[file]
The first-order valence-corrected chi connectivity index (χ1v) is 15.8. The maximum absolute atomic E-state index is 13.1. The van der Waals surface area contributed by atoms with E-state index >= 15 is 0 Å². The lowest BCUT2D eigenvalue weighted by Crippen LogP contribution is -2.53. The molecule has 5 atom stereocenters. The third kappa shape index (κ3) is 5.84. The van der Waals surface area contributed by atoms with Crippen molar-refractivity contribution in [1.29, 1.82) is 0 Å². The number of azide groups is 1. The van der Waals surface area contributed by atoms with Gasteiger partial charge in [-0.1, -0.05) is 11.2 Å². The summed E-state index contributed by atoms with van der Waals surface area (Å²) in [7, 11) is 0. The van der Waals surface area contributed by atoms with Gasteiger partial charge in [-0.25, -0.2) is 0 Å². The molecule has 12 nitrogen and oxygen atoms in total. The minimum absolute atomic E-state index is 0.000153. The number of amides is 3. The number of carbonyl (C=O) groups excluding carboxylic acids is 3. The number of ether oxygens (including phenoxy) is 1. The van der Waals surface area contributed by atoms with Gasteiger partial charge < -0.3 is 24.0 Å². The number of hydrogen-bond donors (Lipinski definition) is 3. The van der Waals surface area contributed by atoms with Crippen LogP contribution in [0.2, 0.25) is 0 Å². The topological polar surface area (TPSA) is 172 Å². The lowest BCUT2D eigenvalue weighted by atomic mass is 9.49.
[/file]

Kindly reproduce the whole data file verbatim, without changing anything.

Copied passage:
The first-order valence-corrected chi connectivity index (χ1v) is 15.8. The maximum absolute atomic E-state index is 13.1. The van der Waals surface area contributed by atoms with E-state index >= 15 is 0 Å². The lowest BCUT2D eigenvalue weighted by Crippen LogP contribution is -2.53. The molecule has 5 atom stereocenters. The third kappa shape index (κ3) is 5.84. The van der Waals surface area contributed by atoms with Crippen molar-refractivity contribution in [1.29, 1.82) is 0 Å². The number of azide groups is 1. The van der Waals surface area contributed by atoms with Gasteiger partial charge in [-0.1, -0.05) is 11.2 Å². The summed E-state index contributed by atoms with van der Waals surface area (Å²) in [7, 11) is 0. The van der Waals surface area contributed by atoms with Gasteiger partial charge in [-0.25, -0.2) is 0 Å². The molecule has 12 nitrogen and oxygen atoms in total. The minimum absolute atomic E-state index is 0.000153. The number of amides is 3. The number of carbonyl (C=O) groups excluding carboxylic acids is 3. The number of ether oxygens (including phenoxy) is 1. The van der Waals surface area contributed by atoms with Gasteiger partial charge < -0.3 is 24.0 Å². The number of hydrogen-bond donors (Lipinski definition) is 3. The van der Waals surface area contributed by atoms with Crippen LogP contribution in [0.2, 0.25) is 0 Å². The topological polar surface area (TPSA) is 172 Å². The lowest BCUT2D eigenvalue weighted by atomic mass is 9.49.